I’ve been keeping fish for at least ten years now and have learned a lot about how to best keep my fish living as long as possible. There are many outside factors that can lead to fish death but here are a few tips that I have learned that can greatly increase your chance of keeping your fish alive and well for, hopefully, many years to come. These tips are strictly for freshwater aquariums and not for salt water.
Do not overfeed
This is one of the first, and most deadly, mistakes that first time fish owners often fall prey to. Fish are not like other pets like dogs or cats or birds and do not need to be fed daily. Fish in the wild often go days without eating and fish in captivity are the same way. It is much better to err on the side of caution and underfeed your fish than to overfeed them. Do not feed your fish more food than they can fully consume in a minute or so. Remember that a lot of food will fall to the bottom if not eaten as it given to them so unless you have bottom feeding fish to clean up the leftovers it is best to feed your fish once or twice a day very small amounts to keep your tank clean and your fish healthy.
Do waterchanges every week
First time fish owners often don’t realize that fish keeping, just like any other pet keeping, requires cleaning and maintenance. Your fish aquarium environment is small, contained ecosystem and it needs maintenance routinely. Depending on how big your tank is, how many fish you have, and what kind of fish you have, you may need to clean less or more frequently. Golfish, Oscars and other larger fish give off a lot of waste and your tank will need more frequent cleaning. If you have bottom feeders, algae eaters or others that often live off the leftovers and organic materials in your tank it can often be beneficial to clean less. A 20% water change every week is a safe standard to ensure your tank is clean and the chemicals and waste do not stifle and kill your fish.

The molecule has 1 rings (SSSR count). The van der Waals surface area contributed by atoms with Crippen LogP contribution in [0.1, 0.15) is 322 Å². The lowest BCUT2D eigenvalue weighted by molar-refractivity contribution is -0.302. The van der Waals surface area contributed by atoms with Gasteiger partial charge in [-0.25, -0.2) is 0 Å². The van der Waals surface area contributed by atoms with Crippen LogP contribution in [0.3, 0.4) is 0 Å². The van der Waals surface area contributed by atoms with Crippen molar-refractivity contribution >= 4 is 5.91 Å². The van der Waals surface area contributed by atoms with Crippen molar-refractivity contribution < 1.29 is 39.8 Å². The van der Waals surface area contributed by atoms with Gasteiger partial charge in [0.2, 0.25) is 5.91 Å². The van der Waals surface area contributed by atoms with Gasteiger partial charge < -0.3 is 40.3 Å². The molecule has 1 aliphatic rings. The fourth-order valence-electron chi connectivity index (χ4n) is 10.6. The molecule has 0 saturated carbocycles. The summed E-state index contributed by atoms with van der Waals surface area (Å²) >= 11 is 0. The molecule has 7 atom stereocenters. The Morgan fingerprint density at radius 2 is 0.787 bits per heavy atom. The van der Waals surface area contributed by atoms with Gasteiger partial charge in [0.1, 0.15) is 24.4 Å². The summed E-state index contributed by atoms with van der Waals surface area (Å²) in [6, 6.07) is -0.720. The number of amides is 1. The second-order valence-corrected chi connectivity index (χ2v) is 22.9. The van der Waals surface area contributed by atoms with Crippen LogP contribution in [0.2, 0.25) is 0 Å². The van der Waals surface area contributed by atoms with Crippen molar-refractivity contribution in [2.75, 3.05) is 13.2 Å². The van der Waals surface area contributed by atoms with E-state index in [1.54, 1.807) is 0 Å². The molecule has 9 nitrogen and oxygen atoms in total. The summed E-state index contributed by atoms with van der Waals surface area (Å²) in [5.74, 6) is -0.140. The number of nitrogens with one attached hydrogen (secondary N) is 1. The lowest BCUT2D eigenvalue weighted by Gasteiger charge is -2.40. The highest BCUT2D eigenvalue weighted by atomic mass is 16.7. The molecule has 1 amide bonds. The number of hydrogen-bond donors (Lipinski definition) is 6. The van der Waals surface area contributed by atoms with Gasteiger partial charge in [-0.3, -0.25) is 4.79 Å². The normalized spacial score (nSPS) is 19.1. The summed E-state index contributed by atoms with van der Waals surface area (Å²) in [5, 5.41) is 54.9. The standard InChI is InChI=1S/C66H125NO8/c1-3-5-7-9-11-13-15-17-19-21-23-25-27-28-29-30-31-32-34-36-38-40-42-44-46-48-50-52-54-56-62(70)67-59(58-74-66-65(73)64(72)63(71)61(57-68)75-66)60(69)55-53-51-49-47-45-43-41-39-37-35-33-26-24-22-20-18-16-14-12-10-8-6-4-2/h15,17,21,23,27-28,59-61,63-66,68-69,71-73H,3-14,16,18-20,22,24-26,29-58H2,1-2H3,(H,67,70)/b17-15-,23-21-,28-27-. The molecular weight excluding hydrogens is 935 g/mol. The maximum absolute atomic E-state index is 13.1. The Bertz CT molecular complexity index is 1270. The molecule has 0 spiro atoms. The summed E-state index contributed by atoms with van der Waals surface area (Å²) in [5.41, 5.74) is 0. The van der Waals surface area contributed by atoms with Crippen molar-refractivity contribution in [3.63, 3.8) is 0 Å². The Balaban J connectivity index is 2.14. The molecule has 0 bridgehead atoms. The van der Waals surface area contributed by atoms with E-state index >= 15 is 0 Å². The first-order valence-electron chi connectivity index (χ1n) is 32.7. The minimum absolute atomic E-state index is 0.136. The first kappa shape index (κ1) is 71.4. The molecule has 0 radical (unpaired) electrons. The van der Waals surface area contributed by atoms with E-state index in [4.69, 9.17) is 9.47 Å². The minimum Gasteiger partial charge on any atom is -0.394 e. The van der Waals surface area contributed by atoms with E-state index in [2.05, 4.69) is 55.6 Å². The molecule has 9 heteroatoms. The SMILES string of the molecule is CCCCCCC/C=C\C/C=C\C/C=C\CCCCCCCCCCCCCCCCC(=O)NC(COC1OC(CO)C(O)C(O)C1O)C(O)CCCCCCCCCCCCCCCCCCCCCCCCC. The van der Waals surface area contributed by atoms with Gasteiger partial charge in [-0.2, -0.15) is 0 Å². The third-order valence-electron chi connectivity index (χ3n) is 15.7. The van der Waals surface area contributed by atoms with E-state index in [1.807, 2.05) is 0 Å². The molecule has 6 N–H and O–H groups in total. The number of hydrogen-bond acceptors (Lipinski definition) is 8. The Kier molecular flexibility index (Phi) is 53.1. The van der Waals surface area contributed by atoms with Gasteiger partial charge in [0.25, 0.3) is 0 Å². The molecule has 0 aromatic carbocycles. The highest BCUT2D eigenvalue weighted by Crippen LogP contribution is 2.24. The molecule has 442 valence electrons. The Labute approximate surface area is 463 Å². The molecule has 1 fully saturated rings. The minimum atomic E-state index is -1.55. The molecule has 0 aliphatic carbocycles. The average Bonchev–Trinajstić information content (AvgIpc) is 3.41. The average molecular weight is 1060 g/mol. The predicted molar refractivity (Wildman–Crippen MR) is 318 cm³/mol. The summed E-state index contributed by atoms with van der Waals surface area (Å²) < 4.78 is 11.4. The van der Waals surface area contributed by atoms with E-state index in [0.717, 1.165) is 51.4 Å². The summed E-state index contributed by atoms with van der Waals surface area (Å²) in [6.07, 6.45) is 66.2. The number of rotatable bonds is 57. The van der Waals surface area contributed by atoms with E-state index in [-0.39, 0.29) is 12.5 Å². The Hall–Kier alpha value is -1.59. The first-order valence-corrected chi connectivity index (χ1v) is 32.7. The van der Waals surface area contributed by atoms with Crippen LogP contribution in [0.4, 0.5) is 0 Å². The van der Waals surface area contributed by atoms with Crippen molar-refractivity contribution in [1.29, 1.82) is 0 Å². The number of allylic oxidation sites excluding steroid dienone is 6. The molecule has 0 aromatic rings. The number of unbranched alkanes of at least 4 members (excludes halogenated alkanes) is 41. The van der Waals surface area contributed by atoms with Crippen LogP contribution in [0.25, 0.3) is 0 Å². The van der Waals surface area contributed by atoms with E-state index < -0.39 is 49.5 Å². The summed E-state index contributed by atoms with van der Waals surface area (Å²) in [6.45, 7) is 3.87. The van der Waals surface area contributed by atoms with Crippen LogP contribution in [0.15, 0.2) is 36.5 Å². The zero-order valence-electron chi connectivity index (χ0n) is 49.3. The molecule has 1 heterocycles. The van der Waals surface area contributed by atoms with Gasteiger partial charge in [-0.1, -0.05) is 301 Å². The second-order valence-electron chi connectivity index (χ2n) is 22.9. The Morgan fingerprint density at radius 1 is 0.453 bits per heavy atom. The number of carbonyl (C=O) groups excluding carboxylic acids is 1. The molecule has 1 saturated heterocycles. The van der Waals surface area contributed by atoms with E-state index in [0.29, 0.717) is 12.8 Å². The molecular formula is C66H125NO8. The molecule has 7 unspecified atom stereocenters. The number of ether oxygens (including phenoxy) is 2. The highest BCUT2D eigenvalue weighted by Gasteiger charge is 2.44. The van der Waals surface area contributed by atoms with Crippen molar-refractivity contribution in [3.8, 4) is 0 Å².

Give your new tank time to set up
Another mistake first time fish keepers make is to rush out and buy a fish tank and immediately fill it with water and expensive fish. Nine times out of ten those early fish will die. When you buy your new tank, give it at least a week to settle. Fill it up and add all the necessary chemicals, and if you have live plants, add those right away as well so your tank’s biological and chemical community can start to grow and thrive. Before you rush out and buy that twenty dollar fish to add to the tank go out and buy some cheap fish like zebra danios or goldfish. Add these to your tank for a week or so that the fishs’ natural waste and chemicals can build up in your tank for a more livable ecosystem. Also, if the PH levels of your water and chemicals are off and the fish die, you are not out a lot of money. If your new inexpensive fish survive and you do a PH water check and everything looks to be in order, you can start populating your tank with the great fish you’ve had your eye on.